When the track 124 is in the closed position, as shown in FIG. 4, the track pieces 136 and 137 abut each other and the slots 140 in each piece of track 136 and 137 form a path for the strap 38. The present invention has a wide slot 140 for the strap 38 in order to allow the use of a cambered strap. This helps to eliminate feed problems due to strap camber. The strap camber can now flow in either direction about the strap centerline 142.

The air cylinders 126 are used to open and close the track pieces 136 and 137. The track pieces 136 and 137 are located at opposite sides of the strap centerline 142. When the track pieces 136 and 137 are separated, the gap between the pieces of track 136 and 137 is wider than the width of the strap 38. Thus, the strap 38 is free to fall out of the slot 140. Therefore, when the track 124 is opened, the strap 38 may be removed in a manner such that virtually no wear is incurred on the track 124 or the strap edge, because the strap 38 is not stripped from the track 124. This eliminates problems found in the prior art from the strap causing nicks in the chute edge, which in turn causes short feeds and pre-sealing.

When the track pieces 136 and 137 are separated, the strap 38 falls out of the slot 140 onto soft, flexible, retaining elements, such as brushes 128, which are attached to the top and side pieces 130 and 134 of the frame 122. The brushes 128 are made of a soft and flexible material, and are angled inwardly about the strap centerline 142 for maintaining the strap 38 in a centered position.

The use of soft, flexible, retaining elements or brushes 128 at both sides of the strap centerline has several advantages over prior art systems. First, considerably lower strap tensions are attainable because the strap 38 does not have to be tightly tensioned so as to open the chute apparatus 36 in order to permit stripping of the strap from the track. The strap 38 may be easily pulled through the soft brushes 128 after the pieces of track 136 and 137 have been opened by the air cylinders 126. The required tension to pull the strap 38 through the soft brushes 128 is much less than that required to strip the strap 38 from a conventional chute. Second, the brushes 128 prevent the strap 38 from falling into the package path when the chute apparatus 36 opens before the package 22 is in position for strapping. Third, the brushes 28 are placed about the strap centerline 142 and are angled inwardly so as to help prevent the strap 38 from twisting on the, package 2. Also, the brushes 128 control the way the strap 38 slips onto the package 22 by allowing the strap 38 to encompass the package 22 from all sides at the same time, thereby helping to control and prevent edge damage to the package 22.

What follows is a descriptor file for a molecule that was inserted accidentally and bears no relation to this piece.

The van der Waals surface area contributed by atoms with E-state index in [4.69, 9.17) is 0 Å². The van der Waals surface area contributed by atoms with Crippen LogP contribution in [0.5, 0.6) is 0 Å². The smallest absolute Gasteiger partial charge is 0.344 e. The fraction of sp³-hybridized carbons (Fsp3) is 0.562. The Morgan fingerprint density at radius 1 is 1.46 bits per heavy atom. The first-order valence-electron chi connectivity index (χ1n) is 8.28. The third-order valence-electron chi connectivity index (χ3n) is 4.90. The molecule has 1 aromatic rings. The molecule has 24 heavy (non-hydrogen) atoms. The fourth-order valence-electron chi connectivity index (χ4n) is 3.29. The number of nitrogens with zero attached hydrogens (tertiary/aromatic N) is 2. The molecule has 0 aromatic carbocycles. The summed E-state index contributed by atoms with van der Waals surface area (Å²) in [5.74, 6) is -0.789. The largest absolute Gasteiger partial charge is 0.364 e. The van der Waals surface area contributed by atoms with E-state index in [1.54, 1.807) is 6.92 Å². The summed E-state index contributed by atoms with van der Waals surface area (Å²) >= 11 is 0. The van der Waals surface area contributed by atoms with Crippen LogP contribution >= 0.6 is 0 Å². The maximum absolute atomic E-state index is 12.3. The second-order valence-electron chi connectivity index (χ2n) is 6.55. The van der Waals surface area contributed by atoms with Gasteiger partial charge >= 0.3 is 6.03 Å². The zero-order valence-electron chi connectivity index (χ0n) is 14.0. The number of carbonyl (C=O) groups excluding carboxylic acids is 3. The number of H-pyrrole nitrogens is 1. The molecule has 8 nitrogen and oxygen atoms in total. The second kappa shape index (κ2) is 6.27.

Another feature included in the chute assembly 36 is a strap proximity timer which is set for a predetermined time and a strap proximity sensor unit 144 located adjacent the head 106. This timer is triggered when the machine 20 begins feeding. The timer then gives the strap 38 a specified amount of time to travel around the path of the track 124 and back to the head 106 and timer sensor unit 144. If the sensor 144 is not tripped by the strap 38 completing the loop in the specified amount of time, the timer and sensor unit 144 register a short feed. A signal is sent to the control system 81 for energizing the appropriate motor 54 or 55 and the strap 38 is rewound upon either the coil 40 or 42 and the other coil 40 or 42 is fed as discussed previously.